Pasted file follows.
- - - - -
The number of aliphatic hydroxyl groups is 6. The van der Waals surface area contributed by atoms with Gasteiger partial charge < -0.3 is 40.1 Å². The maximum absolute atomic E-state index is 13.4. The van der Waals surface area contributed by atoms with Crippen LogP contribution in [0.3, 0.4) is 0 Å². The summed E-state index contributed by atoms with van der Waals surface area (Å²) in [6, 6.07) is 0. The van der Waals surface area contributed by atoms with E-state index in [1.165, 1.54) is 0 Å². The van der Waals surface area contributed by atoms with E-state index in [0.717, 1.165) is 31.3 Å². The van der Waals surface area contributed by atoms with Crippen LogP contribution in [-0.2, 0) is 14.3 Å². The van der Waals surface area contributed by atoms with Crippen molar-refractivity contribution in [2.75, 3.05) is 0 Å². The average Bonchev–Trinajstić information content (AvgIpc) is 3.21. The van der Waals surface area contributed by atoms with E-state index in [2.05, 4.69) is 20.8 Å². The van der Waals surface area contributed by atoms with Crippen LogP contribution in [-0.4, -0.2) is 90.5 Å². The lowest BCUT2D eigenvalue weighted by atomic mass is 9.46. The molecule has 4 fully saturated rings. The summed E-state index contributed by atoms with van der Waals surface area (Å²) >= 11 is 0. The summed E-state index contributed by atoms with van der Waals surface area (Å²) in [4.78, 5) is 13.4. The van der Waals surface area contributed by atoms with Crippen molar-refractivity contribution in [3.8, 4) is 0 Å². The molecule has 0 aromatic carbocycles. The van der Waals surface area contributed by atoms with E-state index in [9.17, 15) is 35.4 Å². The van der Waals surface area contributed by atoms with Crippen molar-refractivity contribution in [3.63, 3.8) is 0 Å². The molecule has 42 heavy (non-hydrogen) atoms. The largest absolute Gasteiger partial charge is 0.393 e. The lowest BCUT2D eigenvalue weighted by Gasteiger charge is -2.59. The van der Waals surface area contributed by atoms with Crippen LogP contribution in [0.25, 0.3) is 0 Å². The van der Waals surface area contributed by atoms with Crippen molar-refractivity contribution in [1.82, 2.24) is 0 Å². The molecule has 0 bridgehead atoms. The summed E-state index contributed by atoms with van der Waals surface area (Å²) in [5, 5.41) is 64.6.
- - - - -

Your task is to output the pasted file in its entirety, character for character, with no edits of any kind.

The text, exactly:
The number of aliphatic hydroxyl groups is 6. The van der Waals surface area contributed by atoms with Gasteiger partial charge < -0.3 is 40.1 Å². The maximum absolute atomic E-state index is 13.4. The van der Waals surface area contributed by atoms with Crippen LogP contribution in [0.3, 0.4) is 0 Å². The summed E-state index contributed by atoms with van der Waals surface area (Å²) in [6, 6.07) is 0. The van der Waals surface area contributed by atoms with E-state index in [1.165, 1.54) is 0 Å². The van der Waals surface area contributed by atoms with E-state index in [0.717, 1.165) is 31.3 Å². The van der Waals surface area contributed by atoms with Crippen LogP contribution in [-0.2, 0) is 14.3 Å². The van der Waals surface area contributed by atoms with Crippen molar-refractivity contribution in [2.75, 3.05) is 0 Å². The average Bonchev–Trinajstić information content (AvgIpc) is 3.21. The van der Waals surface area contributed by atoms with E-state index in [2.05, 4.69) is 20.8 Å². The van der Waals surface area contributed by atoms with Crippen LogP contribution in [-0.4, -0.2) is 90.5 Å². The lowest BCUT2D eigenvalue weighted by atomic mass is 9.46. The molecule has 4 fully saturated rings. The summed E-state index contributed by atoms with van der Waals surface area (Å²) >= 11 is 0. The summed E-state index contributed by atoms with van der Waals surface area (Å²) in [4.78, 5) is 13.4. The van der Waals surface area contributed by atoms with Crippen molar-refractivity contribution in [3.8, 4) is 0 Å². The molecule has 0 aromatic carbocycles. The van der Waals surface area contributed by atoms with E-state index in [9.17, 15) is 35.4 Å². The van der Waals surface area contributed by atoms with Crippen molar-refractivity contribution in [3.63, 3.8) is 0 Å². The molecule has 42 heavy (non-hydrogen) atoms. The largest absolute Gasteiger partial charge is 0.393 e. The lowest BCUT2D eigenvalue weighted by Gasteiger charge is -2.59. The van der Waals surface area contributed by atoms with Crippen LogP contribution in [0.25, 0.3) is 0 Å². The van der Waals surface area contributed by atoms with Crippen molar-refractivity contribution in [1.82, 2.24) is 0 Å². The molecule has 0 bridgehead atoms. The summed E-state index contributed by atoms with van der Waals surface area (Å²) in [5, 5.41) is 64.6.